Tents on RWU Campus Will Focus Attention on Syrian Refugee Camps in Lebanon
Architecture graduate student Amelia Tayeh proposes redesigning refugee camps to make them more humane, better for children
BRISTOL, R.I. – Eight tents will soon appear in the heart of Roger Williams University’s Bristol campus as part of an architecture student’s graduate thesis, which draws attention to the 1.1 million refugees who have fled to Lebanon since the Syrian Civil War began in 2011.
The tents will stand outside RWU’s School of Architecture, Art and Historic Preservation from Dec. 9-16, providing a visual representation of the refugee camps that graduate student Amelia Tayeh would like to redesign to create more humane environments.
People will be able to enter four of the tents to listen to a documentary about Syrian refugees, see montages capturing the hardships of refugee camps, and read statistics detailing the scope of the refugee crisis and the toll it is taking on displaced families. The term “refuge” will be displayed on the sides of four other tents in languages including English, Arabic, French and Spanish.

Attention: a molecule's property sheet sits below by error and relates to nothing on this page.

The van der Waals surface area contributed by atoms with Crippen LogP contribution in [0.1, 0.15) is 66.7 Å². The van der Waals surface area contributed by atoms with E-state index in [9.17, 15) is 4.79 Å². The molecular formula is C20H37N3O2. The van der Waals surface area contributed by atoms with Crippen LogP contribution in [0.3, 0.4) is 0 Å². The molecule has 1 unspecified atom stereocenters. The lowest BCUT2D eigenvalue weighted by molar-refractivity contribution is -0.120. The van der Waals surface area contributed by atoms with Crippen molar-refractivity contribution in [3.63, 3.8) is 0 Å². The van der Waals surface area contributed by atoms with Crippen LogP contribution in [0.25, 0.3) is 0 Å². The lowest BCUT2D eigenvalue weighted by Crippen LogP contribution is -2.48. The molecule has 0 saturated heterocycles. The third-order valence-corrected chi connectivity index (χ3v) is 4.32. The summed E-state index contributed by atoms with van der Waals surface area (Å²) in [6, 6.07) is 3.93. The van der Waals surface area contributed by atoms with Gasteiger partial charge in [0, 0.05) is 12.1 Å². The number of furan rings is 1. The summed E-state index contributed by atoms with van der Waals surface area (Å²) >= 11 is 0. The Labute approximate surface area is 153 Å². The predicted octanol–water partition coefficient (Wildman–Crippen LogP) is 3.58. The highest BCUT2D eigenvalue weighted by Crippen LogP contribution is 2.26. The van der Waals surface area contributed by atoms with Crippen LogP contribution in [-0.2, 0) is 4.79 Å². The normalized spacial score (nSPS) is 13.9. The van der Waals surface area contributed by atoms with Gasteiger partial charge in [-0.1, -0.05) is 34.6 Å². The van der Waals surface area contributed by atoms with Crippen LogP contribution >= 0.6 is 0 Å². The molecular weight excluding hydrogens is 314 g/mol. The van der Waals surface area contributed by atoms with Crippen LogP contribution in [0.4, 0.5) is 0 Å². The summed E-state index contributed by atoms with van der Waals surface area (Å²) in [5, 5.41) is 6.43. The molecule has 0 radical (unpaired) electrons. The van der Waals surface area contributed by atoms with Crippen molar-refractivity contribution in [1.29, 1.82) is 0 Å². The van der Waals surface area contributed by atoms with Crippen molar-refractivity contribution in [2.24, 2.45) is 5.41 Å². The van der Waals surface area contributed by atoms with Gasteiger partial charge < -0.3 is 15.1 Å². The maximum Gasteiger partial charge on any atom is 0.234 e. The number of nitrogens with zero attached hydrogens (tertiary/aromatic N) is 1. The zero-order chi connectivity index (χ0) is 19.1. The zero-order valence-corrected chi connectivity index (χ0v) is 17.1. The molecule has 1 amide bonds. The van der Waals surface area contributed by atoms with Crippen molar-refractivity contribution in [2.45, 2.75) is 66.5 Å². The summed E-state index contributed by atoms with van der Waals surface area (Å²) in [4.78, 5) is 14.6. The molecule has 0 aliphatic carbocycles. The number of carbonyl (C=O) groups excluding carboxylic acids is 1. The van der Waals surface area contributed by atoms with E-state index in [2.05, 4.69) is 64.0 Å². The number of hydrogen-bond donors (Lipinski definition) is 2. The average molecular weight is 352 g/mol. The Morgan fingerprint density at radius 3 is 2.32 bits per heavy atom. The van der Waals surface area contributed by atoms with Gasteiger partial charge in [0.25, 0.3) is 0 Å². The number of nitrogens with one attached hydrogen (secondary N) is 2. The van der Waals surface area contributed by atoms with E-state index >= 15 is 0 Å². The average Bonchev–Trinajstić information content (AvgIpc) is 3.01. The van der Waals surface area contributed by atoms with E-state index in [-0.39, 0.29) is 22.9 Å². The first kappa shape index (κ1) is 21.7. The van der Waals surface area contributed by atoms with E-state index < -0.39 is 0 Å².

“The two aspects – awareness and architecture – are equally important,” said Tayeh, who grew up in West Bridgewater, Mass., and who spends part of each year in Lebanon, where her father was born. “I hope to create awareness and empathy for the people in need. The architecture side involves challenging the United Nations standard for refugee camps to provide community areas and space for children to play – to introduce playgrounds, gyms, schools, hospitals and community centers so they can live in a way that is not so hostile.”
Tayeh has proposed a “more humane design” for a hypothetical refugee camp that could hold more than 100,000 people at an unofficial border crossing between Syria and Lebanon, near the Bekaa Valley. Also, as part of the project, she is collecting bottle caps to donate to an organization in Lebanon that will help buy wheelchairs for children in need.
Tayeh is undertaking the project, titled “Until We Return,” as part of the Graduate Thesis Design Studio, with Professor of Architecture Julian Bonder as her thesis adviser.
“An architectural thesis involves taking a position and testing the concept through space and design,” Bonder said. “Amelia's work stems from a profound understanding that architecture can serve to further human rights in the world. We celebrate and support wholeheartedly her intentions and approach.”
Public conversations about the issues raised by the installation will take place on campus next week, at times to be determined.